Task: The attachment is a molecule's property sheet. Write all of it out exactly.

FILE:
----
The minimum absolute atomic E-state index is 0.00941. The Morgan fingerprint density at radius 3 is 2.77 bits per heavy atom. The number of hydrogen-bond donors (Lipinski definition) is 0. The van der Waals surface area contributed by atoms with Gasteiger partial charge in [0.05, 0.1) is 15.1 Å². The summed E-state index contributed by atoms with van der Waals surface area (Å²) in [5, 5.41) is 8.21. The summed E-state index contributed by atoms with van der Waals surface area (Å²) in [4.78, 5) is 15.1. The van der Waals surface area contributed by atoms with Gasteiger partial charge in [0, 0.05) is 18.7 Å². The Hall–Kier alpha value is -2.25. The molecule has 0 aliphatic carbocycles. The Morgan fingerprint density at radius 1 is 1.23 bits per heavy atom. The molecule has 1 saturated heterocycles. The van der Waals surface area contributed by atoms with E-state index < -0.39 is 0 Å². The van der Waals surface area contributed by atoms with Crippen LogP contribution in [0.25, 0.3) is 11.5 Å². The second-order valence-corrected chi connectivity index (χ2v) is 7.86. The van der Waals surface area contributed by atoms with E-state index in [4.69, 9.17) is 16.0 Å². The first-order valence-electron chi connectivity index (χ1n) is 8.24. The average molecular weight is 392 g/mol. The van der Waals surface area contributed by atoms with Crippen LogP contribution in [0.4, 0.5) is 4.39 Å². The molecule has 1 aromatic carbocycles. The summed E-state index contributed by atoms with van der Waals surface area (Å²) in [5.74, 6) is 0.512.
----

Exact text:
The minimum absolute atomic E-state index is 0.00941. The Morgan fingerprint density at radius 3 is 2.77 bits per heavy atom. The number of hydrogen-bond donors (Lipinski definition) is 0. The van der Waals surface area contributed by atoms with Gasteiger partial charge in [0.05, 0.1) is 15.1 Å². The summed E-state index contributed by atoms with van der Waals surface area (Å²) in [5, 5.41) is 8.21. The summed E-state index contributed by atoms with van der Waals surface area (Å²) in [4.78, 5) is 15.1. The van der Waals surface area contributed by atoms with Gasteiger partial charge in [0, 0.05) is 18.7 Å². The Hall–Kier alpha value is -2.25. The molecule has 0 aliphatic carbocycles. The Morgan fingerprint density at radius 1 is 1.23 bits per heavy atom. The molecule has 1 saturated heterocycles. The van der Waals surface area contributed by atoms with E-state index < -0.39 is 0 Å². The van der Waals surface area contributed by atoms with Crippen LogP contribution in [0.25, 0.3) is 11.5 Å². The second-order valence-corrected chi connectivity index (χ2v) is 7.86. The van der Waals surface area contributed by atoms with E-state index in [4.69, 9.17) is 16.0 Å². The first-order valence-electron chi connectivity index (χ1n) is 8.24. The average molecular weight is 392 g/mol. The van der Waals surface area contributed by atoms with Crippen LogP contribution in [0.4, 0.5) is 4.39 Å². The molecule has 1 aromatic carbocycles. The summed E-state index contributed by atoms with van der Waals surface area (Å²) in [5.74, 6) is 0.512.